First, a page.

After contacting disk 12, laser beam 18 is reflected back through lens 20 and impinged upon various sections A1, A2, B1, B2, C1, and C2 of detector 22. Detector signals produced by each of these detector sections are individually amplified by preamp circuits 24 and applied to summing circuits 26. Summing circuits 26 combine the detector signals in a predetermined manner to produce a tracking error signal, focus error signal, and hex sum signal. Detector 22 is aligned in such a manner that the elongated space separating detector sections A1, B1 and C1 from sections A2, B2 and C2 is perpendicular to tracking axis 52.
The focus and tracking error signals are generally representative of the direction and distance that lens 20 is displaced from its proper focus and tracking positions. The analog tracking error, focus error, and hex sum signals are each applied to AGC circuits 28. AGC circuits 28 normalize the tracking error signals and the focus error signals by dividing these signals as they are received from summing circuits 26 by the hex sum signals. The normalized tracking error signals and focus error signals are individually applied to MUX 30 from AGC circuits 28. MUX 30 is controlled by digital signal processor 34 and selectively routes the normalized focus and tracking error signals to ADC 32. ADC 32 digitizes the focus and tracking error signals, and applies them to digital signal processor 34.
Digital signal processor 34 processes the tracking and focus error signals in a predetermined manner in accordance with a program which can be stored in ROM 38. Digital focus control signals are generated as a function of the focus error signals. The digital focus control signals are applied to DAC 40 and converted to analog form. Focus driver 42 converts the analog focus control signals into focus drive signals having the electric current characteristics required to drive focus motor 44. In response to the focus drive signals, focus motor 44 drives objective lens 20 about focus axis 54, and positions the lens at locations causing laser beam 18 to be properly focused onto magneto-optic disk 12.
When operated in the closed-loop mode described above, the focus servo system accurately positions objective lens 20 on focus axis 54 so data can be reliably written, read and erased at bit positions of disk 12. The closed-loop mode of operation maintains focus capture. Each time drive 10 is powered up, a new disk 12 is inserted, or if focus is lost, digital signal processor 34 executes a focus capture software program.
The focus capture software program is stored in RAM 36 or ROM 38 shown in FIG. 1. The focus capture software program is executed by digital signal processor 34 to control the position of lens 20 in the open-loop mode. During the program execution, digital signal processor 34 monitors the focus error signals selected by MUX 30 and applies focus drive signals to focus motor 44 through DAC 40 and focus driver 42. Focus motor 44 responds by driving the objective lens 20 about focus axis 54 until focus capture is obtained. Digital signal processor 34 is then returned to the closed-loop mode of operation to maintain focus capture.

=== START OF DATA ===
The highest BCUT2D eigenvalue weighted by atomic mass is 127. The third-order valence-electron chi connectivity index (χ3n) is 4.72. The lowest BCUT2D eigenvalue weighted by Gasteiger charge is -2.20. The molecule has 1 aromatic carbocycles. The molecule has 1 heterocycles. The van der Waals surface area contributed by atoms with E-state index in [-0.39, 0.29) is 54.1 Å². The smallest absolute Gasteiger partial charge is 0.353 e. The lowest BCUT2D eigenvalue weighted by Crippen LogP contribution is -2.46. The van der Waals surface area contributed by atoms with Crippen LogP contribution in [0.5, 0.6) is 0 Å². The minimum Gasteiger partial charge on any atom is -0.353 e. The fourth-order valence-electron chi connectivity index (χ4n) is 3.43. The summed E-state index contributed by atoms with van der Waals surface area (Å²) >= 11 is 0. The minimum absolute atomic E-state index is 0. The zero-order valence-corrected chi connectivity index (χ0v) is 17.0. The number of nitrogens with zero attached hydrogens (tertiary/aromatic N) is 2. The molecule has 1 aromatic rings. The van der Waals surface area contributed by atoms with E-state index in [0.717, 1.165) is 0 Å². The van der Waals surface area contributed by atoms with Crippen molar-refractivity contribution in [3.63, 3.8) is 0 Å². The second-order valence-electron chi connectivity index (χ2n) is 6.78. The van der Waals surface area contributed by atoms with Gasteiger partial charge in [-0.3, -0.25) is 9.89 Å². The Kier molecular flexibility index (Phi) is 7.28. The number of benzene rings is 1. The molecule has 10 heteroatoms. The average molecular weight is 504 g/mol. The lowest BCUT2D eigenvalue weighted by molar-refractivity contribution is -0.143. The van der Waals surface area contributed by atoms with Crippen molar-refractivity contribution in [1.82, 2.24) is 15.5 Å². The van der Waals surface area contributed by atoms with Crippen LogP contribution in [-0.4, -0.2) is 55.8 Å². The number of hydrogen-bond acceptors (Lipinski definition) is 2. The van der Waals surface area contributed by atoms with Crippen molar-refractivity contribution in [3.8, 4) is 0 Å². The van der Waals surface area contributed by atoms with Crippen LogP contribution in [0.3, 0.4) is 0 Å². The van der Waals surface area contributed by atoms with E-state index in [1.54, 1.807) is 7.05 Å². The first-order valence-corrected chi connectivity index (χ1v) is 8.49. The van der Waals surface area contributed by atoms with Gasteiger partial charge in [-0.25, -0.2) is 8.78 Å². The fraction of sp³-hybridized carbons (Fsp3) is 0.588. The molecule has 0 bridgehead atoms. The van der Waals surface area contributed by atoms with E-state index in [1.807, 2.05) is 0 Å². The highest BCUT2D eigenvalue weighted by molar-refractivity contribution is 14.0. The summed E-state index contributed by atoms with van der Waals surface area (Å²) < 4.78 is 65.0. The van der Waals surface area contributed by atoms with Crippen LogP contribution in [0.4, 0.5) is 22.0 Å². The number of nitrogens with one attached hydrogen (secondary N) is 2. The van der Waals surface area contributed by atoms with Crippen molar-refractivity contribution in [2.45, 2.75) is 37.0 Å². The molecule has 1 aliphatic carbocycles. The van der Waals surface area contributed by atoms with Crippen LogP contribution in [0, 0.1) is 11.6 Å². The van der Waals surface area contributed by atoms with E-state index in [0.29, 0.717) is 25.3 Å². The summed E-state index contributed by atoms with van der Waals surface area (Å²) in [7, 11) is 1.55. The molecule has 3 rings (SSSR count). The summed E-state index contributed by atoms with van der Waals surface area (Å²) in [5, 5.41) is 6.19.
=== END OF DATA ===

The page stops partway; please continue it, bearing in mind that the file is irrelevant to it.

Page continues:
The focus capture software program must focus laser beam 18 correctly on disk 12 for accurate operation of magneto-optic disk drive 10. FIG. 2 shows disk 12 of FIG. 1 in greater detail. Disk 12 includes optical layer 60 and protective layer 62. The individual bit positions reside on optical layer 60. The focus capture software program must focus objective lens 20 and therefore laser beam 18 onto optical layer 60 and not onto protective layer 62. As laser beam 18 is impinged on disk 12, protective layer 62 typically reflects 5-6 percent of laser beam 18 toward detectors 22. Optical layer 60 typically reflects 10-35 percent of laser beam 18 toward detectors 22. Focus error signals are generated which are responsive to the reflections from both optical layer 60 and protective layer 62. The focus capture software program monitors the focus error signals and filters out the responses corresponding to the reflections from protective layer 62 so objective lens 20 is focused correctly on only optical layer 60.
An example of a focus error signal is shown in FIG. 3. The focus error signal is plotted as a function of the position of objective lens 20 along focus axis 54 (shown in FIG. 1). If objective lens 20 is positioned at a greatest distance 64 from disk 12 and is scanned toward a closest distance 66 along focus axis 54, the focus error signal obtained will be similar to the focus error signal shown in FIG. 3. The responses shown are of a typical protective layer response 68 and a typical optical layer response 70. Optical layer response 70 is similar to protective layer response 68 but has a greater magnitude since the reflective qualities of optical layer 60 are much better than those of protective layer 62.
As objective lens 20 moves along focus axis 54, it comes in-focus with protective layer 62. The focus error response obtained is shown by protective layer response 68. Protective layer response 68 includes a negative peak 72.
As objective lens 20 moves farther along focus axis 54, it comes in-focus with optical layer 60. The focus error response obtained is shown by optical layer response 70. Optical layer response 70 includes a negative peak 74. Optical layer response 70 also includes a linear region 76 having a zero-crossing. The zero-crossing defines an in-focus position 78 of objective lens 20 with respect to optical layer 60, and represents a focus error of zero. Linear region 76 is where the focus error has a magnitude and sign representative of the distance and direction, respectively, that objective lens 20 is displaced from the in-focus position 78. The closed-loop focus servo system can maintain focus capture as long as the focus error signal is within linear region 76.